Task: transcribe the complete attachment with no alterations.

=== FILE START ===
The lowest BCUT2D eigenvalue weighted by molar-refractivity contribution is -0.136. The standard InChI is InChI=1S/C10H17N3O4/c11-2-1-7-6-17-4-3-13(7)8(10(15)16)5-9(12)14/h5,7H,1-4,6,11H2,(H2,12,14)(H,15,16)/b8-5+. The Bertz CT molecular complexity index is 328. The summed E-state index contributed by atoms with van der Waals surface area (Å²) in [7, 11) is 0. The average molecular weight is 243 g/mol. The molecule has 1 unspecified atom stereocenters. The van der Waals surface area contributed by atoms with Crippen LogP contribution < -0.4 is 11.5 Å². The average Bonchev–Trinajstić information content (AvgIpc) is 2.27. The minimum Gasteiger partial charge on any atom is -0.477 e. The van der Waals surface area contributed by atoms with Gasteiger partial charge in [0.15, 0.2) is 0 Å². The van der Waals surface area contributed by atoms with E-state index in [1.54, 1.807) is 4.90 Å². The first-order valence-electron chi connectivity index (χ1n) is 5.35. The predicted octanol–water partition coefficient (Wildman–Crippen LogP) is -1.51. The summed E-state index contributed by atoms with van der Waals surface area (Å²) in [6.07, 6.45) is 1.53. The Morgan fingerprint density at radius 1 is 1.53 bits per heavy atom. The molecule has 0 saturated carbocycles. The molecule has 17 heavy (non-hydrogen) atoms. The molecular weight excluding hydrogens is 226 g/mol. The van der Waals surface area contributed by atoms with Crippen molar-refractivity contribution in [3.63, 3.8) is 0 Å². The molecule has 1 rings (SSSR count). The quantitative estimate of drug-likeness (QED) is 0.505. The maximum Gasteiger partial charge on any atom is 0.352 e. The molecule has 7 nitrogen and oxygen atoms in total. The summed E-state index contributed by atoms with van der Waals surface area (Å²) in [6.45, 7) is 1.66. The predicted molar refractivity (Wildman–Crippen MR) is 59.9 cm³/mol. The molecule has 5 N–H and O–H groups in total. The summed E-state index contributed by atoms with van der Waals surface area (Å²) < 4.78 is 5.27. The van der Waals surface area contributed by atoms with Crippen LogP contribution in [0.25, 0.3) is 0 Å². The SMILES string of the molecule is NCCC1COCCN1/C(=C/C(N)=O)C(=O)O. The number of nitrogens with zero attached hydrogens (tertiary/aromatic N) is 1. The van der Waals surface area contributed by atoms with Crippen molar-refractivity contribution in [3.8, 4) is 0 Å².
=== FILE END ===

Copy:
The lowest BCUT2D eigenvalue weighted by molar-refractivity contribution is -0.136. The standard InChI is InChI=1S/C10H17N3O4/c11-2-1-7-6-17-4-3-13(7)8(10(15)16)5-9(12)14/h5,7H,1-4,6,11H2,(H2,12,14)(H,15,16)/b8-5+. The Bertz CT molecular complexity index is 328. The summed E-state index contributed by atoms with van der Waals surface area (Å²) in [7, 11) is 0. The average molecular weight is 243 g/mol. The molecule has 1 unspecified atom stereocenters. The van der Waals surface area contributed by atoms with Crippen LogP contribution < -0.4 is 11.5 Å². The average Bonchev–Trinajstić information content (AvgIpc) is 2.27. The minimum Gasteiger partial charge on any atom is -0.477 e. The van der Waals surface area contributed by atoms with Gasteiger partial charge in [0.15, 0.2) is 0 Å². The van der Waals surface area contributed by atoms with E-state index in [1.54, 1.807) is 4.90 Å². The first-order valence-electron chi connectivity index (χ1n) is 5.35. The predicted octanol–water partition coefficient (Wildman–Crippen LogP) is -1.51. The summed E-state index contributed by atoms with van der Waals surface area (Å²) in [6.07, 6.45) is 1.53. The Morgan fingerprint density at radius 1 is 1.53 bits per heavy atom. The molecule has 0 saturated carbocycles. The molecule has 17 heavy (non-hydrogen) atoms. The molecular weight excluding hydrogens is 226 g/mol. The van der Waals surface area contributed by atoms with Crippen molar-refractivity contribution in [3.63, 3.8) is 0 Å². The molecule has 1 rings (SSSR count). The quantitative estimate of drug-likeness (QED) is 0.505. The maximum Gasteiger partial charge on any atom is 0.352 e. The molecule has 7 nitrogen and oxygen atoms in total. The summed E-state index contributed by atoms with van der Waals surface area (Å²) in [6.45, 7) is 1.66. The predicted molar refractivity (Wildman–Crippen MR) is 59.9 cm³/mol. The molecule has 5 N–H and O–H groups in total. The summed E-state index contributed by atoms with van der Waals surface area (Å²) < 4.78 is 5.27. The van der Waals surface area contributed by atoms with Crippen LogP contribution in [0.25, 0.3) is 0 Å². The SMILES string of the molecule is NCCC1COCCN1/C(=C/C(N)=O)C(=O)O. The number of nitrogens with zero attached hydrogens (tertiary/aromatic N) is 1. The van der Waals surface area contributed by atoms with Crippen molar-refractivity contribution in [3.8, 4) is 0 Å².